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John Maus Addendum Domino Records

The thought of music by contemporary intellectuals is often a daunting prospect. Who, after all, hasn’t imagined Slavoj Zizek dropping his much-anticipated debut and winced? Still, there are exceptions and John Maus, perhaps, sits chief among them. A continuation of sorts from 2017’s Screen Memories, Addendum is both what it sets out to be and an album very much in its own right. A collection of 12 songs worthy of their place within the Maus canon, rather than just a bookend, it’s heavily armed with both a poignancy and a much-needed kind of dance-yourself-happy, laissez faire attitude.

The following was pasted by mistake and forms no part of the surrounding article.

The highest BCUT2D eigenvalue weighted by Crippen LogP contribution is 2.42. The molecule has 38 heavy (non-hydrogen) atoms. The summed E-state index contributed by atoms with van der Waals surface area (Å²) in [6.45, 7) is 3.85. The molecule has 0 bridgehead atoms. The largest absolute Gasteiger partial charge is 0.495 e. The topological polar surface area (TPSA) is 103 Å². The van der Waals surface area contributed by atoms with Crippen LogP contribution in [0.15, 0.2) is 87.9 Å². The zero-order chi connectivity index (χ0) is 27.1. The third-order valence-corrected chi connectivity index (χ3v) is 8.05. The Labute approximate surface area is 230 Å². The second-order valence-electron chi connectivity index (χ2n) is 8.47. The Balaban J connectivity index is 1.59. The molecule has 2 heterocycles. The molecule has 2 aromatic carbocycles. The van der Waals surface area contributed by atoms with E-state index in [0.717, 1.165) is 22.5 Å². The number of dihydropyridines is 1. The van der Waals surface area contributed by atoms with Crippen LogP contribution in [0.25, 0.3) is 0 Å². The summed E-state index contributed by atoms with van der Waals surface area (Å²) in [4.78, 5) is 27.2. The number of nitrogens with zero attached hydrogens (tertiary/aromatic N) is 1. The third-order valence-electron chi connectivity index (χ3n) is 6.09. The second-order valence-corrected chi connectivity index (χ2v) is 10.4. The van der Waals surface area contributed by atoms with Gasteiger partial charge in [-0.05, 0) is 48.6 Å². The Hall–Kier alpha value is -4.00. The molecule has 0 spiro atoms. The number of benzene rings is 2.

Opening with sludgy bass notes and tight snare hits, on first impressions Outer Space can’t help bring to mind Mark Mothersbaugh’s irrepressible Life Aquatic score. But, joined quickly by synthesiser chimes more akin to Tears for Fears and Maus’ own recognisably laconic vocals, the combination makes clear very quickly that Addendum is content neither to be a pop culture echo nor a nostalgic tribute. Like Running Man earlier, 1987 makes no bones about betraying the influences it wears so visibly; the former, bizarrely, has tinges of Men Without Hats’ Safety Dance, while the latter – perhaps even more strangely – veers sharply and exhilaratingly at one point towards a convergence with Pulp’s Common People. As a record, Addendum is both a surprising collage of not-quite-disparate influences and a whole that nearly sums up Maus’ eclecticism, esotericism and singular vision. Many things at once, it is far from simply a coda.